A Guide to Anti-Money Laundering for Crypto Firms

What is the BIS Entity List and How Does it Apply Globally?

Regulation Knowledge & Training

The Bureau of Industry and Security (BIS) list, also known as the ‘BIS Entity List’, sets out the specific foreign persons (including businesses, research institutions, government organizations, and other legal entities) that are subject to US government licensing and sanctions requirements. In more detail, the US BIS Entity List concerns persons that are subject to Export Administration Regulations (EAR) which primarily regulate dual-use items (those that can be used for commercial or civil use but can also be used for terrorism, military, or weapons of mass destruction applications).
American flag and building: Us Bis entity listOperating under the authority of the US Department of Commerce, BIS regularly updates the Entity List: persons may be subject to EAR if they are involved in activities that are sanctioned by the US Department of State or that are contrary to the United States’ national security or foreign policy interests.

When Do I Need to Check the BIS Entity List?

Firms must check the US BIS Entity List for every transaction involving an export to a foreign person.

Exporters and re-exporters are responsible for conducting proper due diligence on any applicable restrictions or licensing requirements for their exports under threat of severe financial and criminal penalties. Fines for BIS Entity List compliance violations can reach up to $250,00 dollars or twice the amount of the offending transaction (whichever is greater). Punishments may even include a denial of export privileges and can be applied even in cases of inadvertent violations.

According to its annual report, in 2019 BIS levied over $19,000,000 in civil and criminal penalties for export violations and convicted 36 individuals and companies for a combined 1,038 months of imprisonment.

How Do I Check Export Licensing Requirements?

The process of checking export licensing requirements and restrictions is complicated. Exports may be restricted based on:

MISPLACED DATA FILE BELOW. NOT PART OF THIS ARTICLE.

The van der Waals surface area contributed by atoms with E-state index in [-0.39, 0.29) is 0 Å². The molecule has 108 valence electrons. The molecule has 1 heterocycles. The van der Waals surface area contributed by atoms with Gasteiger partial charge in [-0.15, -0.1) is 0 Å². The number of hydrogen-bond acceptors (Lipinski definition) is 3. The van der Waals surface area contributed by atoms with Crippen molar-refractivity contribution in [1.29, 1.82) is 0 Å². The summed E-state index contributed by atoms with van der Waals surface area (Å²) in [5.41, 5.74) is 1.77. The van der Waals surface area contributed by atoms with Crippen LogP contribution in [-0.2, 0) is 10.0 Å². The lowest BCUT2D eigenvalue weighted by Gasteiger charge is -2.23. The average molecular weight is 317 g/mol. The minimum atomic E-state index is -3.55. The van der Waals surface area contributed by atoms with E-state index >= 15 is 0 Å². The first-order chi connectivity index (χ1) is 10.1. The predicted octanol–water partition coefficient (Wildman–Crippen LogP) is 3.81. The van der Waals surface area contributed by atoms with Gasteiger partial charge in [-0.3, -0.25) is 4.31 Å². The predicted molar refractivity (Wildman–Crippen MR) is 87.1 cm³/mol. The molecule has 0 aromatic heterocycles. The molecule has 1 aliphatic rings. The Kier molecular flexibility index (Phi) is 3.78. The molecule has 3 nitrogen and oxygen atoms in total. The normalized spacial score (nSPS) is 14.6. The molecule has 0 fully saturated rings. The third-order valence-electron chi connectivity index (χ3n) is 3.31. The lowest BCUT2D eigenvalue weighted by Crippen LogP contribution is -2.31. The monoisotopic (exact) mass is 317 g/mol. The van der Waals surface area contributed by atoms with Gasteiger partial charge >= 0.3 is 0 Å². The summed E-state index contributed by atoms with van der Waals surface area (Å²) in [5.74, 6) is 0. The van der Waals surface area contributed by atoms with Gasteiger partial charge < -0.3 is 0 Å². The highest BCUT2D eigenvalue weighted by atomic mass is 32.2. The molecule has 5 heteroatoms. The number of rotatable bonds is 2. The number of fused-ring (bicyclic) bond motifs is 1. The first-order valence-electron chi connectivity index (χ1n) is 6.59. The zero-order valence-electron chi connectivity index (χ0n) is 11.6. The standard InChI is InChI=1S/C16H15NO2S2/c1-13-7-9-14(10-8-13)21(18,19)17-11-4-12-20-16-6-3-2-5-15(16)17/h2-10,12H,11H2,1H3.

• The nature of the export: An export’s technical specifications or its potential end-use may mean that export restrictions are applicable
  • The export’s destination: Specific persons, businesses and countries may be subject to restrictions.
  • A combination of factors: In some circumstances, combinations of product and destination factors may trigger restrictions. 

For example, under EAR, the Department of Commerce may require an export license for specific items found on its Commerce Control List (CCL). However, items that aren’t on the CCL may still be subject to EAR if they are being exported to a restricted person, entity, or country (designated on the BIS Entity List). Similarly, US BIS Entity List requirements for a specific entity may vary by export depending on an item’s end-use.

The export licensing compliance process may be complicated further when additional restrictions are taken into account. Multiple regulations, such as the Arms Export Control Act and the International Traffic In Arms Regulations, may apply to particular exports while these regulations are, in turn, administered by various agencies and departments, including the Department of State, the Office of Foreign Assets Control (OFAC), the Nuclear Regulatory Commission, and the Food and Drug Administration (FDA), which must be consulted for every transaction.

Get Started Now

Ensure Your Organization Remains Compliant with our Sanction Screening Software

Discover our screening tools to ensure your organization remains compliant.

Find out More

When Do the BIS Entity List Restrictions Apply?

Who does the BIS Entity List Cover?

The BIS Entity List designates the entities and countries that are subject to restrictions and licensing requirements for exports from the US.

An item does not necessarily have to leave the country for the purposes of Entity List compliance: items that are transferred to a foreign person located within the US (a ‘deemed person’) are subject to BIS restrictions. Restrictions also apply to branch offices or divisions of a listed entity, although a legally separate subsidiary of a covered entity is not restricted so long as the transaction does not result in the covered parent entity becoming the end user.